In addition to crude plant extracts, some researchers investigated the antibacterial properties of semi-purified extracts or isolated phyto compounds. Magama et al. (2003), for instance, screened semi-purified leaf extracts of Euclea crispa against the bacterium and reported weak-moderate antibacterial activities. However, the compounds isolated from the leaves exhibited poor antibacterial activities against P. aeruginosa in a separate study by Pretorius, Magama and Zietsman (2003).

Whilst some researchers screened medicinal plants from a variety of families, others focused on specific medicinal plant species including Antidesma madagascariense, Erythrina caffra, E. crispa, Lavandula angustifolia, Morella serrata, S. schinus, Tulbaghia violacea and many others (Gundidza et al. 2008; Pretorius et al. 2003; Seebaluck-Sandoram et al. 2017; Soyingbe et al. 2013). In some studies, only medicinal plants used by people within a specific geographical location were evaluated. The study areas covered were predominantly in the Eastern Cape, Limpopo, KwaZulu-Natal and Mpumalanga (Masika & Afolayan 2002; Masoko 2013; Mongalo et al. 2012; Oyedeji, Afolayan & Eloff 2005; Selowa et al. 2010).

In a study by Samie et al. (2005) on 14 medicinal plants used by the Venda people of Limpopo to manage a wide range of infectious diseases, only S. cordatum and A. johnsonii demonstrated noteworthy antibacterial activities against P. aeruginosa (MIC = 0.35 and 0.62 mg/mL, respectively). Kelmanson, Jäger and Van Staden (2000) examined the antibacterial activities of 14 Zulu medicinal plant species and reported that Crinumviridis, Dioscorea dregeana and Vernonia colorata possess moderate growth inhibitory activities against the bacterium (MIC range: 0.36–0.63 mg/mL). These two were, to the best of our knowledge, the only reports in which the medicinal plants used by a given ethnic group in SA were screened against the pathogen. This could probably stem from a limited number of relevant ethnobotanical surveys available. Generally, the indigenous knowledge gathered through such surveys informs scientists as to which plants to screen for antibacterial or any other pharmacological properties.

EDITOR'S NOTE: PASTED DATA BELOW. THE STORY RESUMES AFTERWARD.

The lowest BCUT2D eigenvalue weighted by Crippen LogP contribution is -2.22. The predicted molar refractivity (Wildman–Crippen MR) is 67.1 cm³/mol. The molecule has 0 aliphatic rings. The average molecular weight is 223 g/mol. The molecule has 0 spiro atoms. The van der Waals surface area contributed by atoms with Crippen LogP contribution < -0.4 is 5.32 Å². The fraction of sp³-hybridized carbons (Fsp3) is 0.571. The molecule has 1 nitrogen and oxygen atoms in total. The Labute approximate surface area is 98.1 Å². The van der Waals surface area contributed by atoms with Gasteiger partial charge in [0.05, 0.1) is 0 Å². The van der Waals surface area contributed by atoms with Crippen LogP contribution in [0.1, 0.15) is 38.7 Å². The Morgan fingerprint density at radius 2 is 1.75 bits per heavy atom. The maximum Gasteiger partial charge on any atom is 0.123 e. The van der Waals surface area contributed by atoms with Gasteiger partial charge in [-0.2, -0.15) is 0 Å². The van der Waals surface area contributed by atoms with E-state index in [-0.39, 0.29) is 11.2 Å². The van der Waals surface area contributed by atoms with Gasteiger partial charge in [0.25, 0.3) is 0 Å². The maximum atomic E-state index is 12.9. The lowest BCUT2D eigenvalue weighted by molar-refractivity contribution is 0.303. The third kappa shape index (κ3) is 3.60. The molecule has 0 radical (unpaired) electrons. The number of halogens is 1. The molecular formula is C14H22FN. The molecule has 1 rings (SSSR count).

Antibacterial investigations of hydro-distilled essential oils

South Africa has a vast array of aromatic plant species some of which are part of the materia medica utilised by local traditional healers. Asteraceae (2300 species), Lamiaceae (235 species) and Rutaceae (290) are classic examples of prominent aromatic families found in the country (Lawrence 2006). Owing to the importance of aromatherapy worldwide, an increasing number of local aromatic plants are being screened for a variety of therapeutic properties.

As shown in Table 2, only a few studies (7) focused on screening essential oils against P. aeruginosa. The investigated oils were extracted from different parts of Annona segegalensis, Callistemon citrinus, Callistemom viminalis, L. angustifolia, Leonotis leonurus, L.ocymifolia, Lippia javanica, Myrothamnus flabellifolius, Schinus terebinthifolius and Tulbaghia violacea. These plants belonged to seven families namely, Alliaceae, Anacardiaceae, Annonaceae, Lamiaceae, Myrothamnaceae, Myrtaceae and Verbenaceae. However, none of the evaluated oils demonstrated promising antibacterial activities except those from the leaves of L. angustifolia, Leonotis ocymifolia (MIC: 0.3 mg/mL) and the aerial parts of M. flabellifolius (Table 2).